The scenario is familiar: A Florida State quarterback finishes a mixed career, debate ensues about his NFL draft prospects, then he arrives at the Senior Bowl and does nothing but boost his stock.
That worked pretty well in 2011 for Christian Ponder, who parlayed an MVP performance in the game into a first-round selection by Minnesota. Soon we’ll see how it turns out for his successor, EJ Manuel.
The former Seminoles quarterback out of Bayside High School takes the first steps this week in trying to convince pro teams he’s the man to run their huddles.
Among the questions about him: Can he read well-disguised NFL coverages? Will he find the consistency that eluded him during his career in Tallahassee?
“It’s about proving what you can do,” Manuel said. “I think a lot of scouts already know what you can do. They know I can throw. They know I can run. My main thing is to come out here and be consistent every day in practice.”
With the draft three months away, there isn’t a consensus on Manuel. Some scouts think he can be an effective starting quarterback. Others have doubts.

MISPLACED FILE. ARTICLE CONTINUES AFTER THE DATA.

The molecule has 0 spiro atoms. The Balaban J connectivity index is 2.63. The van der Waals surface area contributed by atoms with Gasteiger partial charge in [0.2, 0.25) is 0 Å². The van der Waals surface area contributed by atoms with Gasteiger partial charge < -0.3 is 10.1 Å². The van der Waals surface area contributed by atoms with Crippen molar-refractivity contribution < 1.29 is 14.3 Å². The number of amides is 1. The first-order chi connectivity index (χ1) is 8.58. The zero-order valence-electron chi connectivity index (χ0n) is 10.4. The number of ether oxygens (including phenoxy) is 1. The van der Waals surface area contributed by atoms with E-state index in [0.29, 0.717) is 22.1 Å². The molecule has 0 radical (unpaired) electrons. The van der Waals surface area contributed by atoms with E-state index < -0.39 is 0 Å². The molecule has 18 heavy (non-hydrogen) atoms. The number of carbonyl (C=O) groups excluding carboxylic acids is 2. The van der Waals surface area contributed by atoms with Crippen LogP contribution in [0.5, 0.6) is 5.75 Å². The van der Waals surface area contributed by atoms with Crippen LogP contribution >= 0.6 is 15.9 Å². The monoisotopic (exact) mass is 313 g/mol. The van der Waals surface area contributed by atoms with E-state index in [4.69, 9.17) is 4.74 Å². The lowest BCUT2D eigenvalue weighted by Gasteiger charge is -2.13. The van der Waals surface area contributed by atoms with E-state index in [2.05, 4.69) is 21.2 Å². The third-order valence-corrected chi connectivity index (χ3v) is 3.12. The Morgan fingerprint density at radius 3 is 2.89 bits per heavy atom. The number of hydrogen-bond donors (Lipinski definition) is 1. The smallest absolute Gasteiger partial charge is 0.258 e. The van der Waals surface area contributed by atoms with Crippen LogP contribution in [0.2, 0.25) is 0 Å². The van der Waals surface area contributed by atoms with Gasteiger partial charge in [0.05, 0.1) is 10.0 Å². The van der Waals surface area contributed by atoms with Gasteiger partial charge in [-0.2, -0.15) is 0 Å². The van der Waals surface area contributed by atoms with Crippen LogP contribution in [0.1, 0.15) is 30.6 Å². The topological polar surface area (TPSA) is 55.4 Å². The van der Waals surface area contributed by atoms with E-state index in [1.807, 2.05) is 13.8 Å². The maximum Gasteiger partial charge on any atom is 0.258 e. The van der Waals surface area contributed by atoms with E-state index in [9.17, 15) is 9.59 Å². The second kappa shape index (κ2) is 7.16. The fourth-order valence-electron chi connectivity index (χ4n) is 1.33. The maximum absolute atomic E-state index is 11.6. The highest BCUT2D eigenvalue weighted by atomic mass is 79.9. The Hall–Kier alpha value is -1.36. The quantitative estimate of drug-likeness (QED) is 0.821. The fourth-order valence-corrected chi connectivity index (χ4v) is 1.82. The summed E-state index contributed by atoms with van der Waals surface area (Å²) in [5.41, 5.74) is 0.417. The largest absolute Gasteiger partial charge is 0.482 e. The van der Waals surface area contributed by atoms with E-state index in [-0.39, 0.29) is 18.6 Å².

Either way, Manuel has some key attributes in his favor. One firm handshake reinforces what is obvious: He is massive, measuring 6-foot-43⁄8 inches and 237 pounds at Monday’s weigh-in. With broad shoulders and large muscles, his physique resembles 49ers quarterback Colin Kaepernick.
“I think my size kind of speaks for itself,” Manuel said.
His impressive athleticism won’t hurt, either. He is among the most athletic quarterbacks, even if he didn’t use those skills as a runner much in 2012. Making a greater effort to stay in the pocket, he finished the season with 46 rushes for 186 yards.
But Manuel is not trying to de-emphasize his running ability, not with the success of pro quarterbacks like Kaepernick, Russell Wilson and others. “When I watch those guys play on TV, I’m rooting for them because I feel like I’m in the same mold as them,” Manuel said. “But it’s not that they’re just beating guys with their feet. They’re throwing the ball great, too. ... I just hope I can fall into the same mold.”
It’s important to note Manuel finished his career as FSU’s most accurate passer, completing 67.7 percent of his attempts.
And in a day when many college quarterbacks play exclusively from the shotgun and in spread formations, coach Jimbo Fisher often had Manuel under center and in pro-style formations.
“He’s in a good position because he’s got a good background,” said Lions offensive coordinator Scott Linehan, part of the staff coaching Manuel’s South team.
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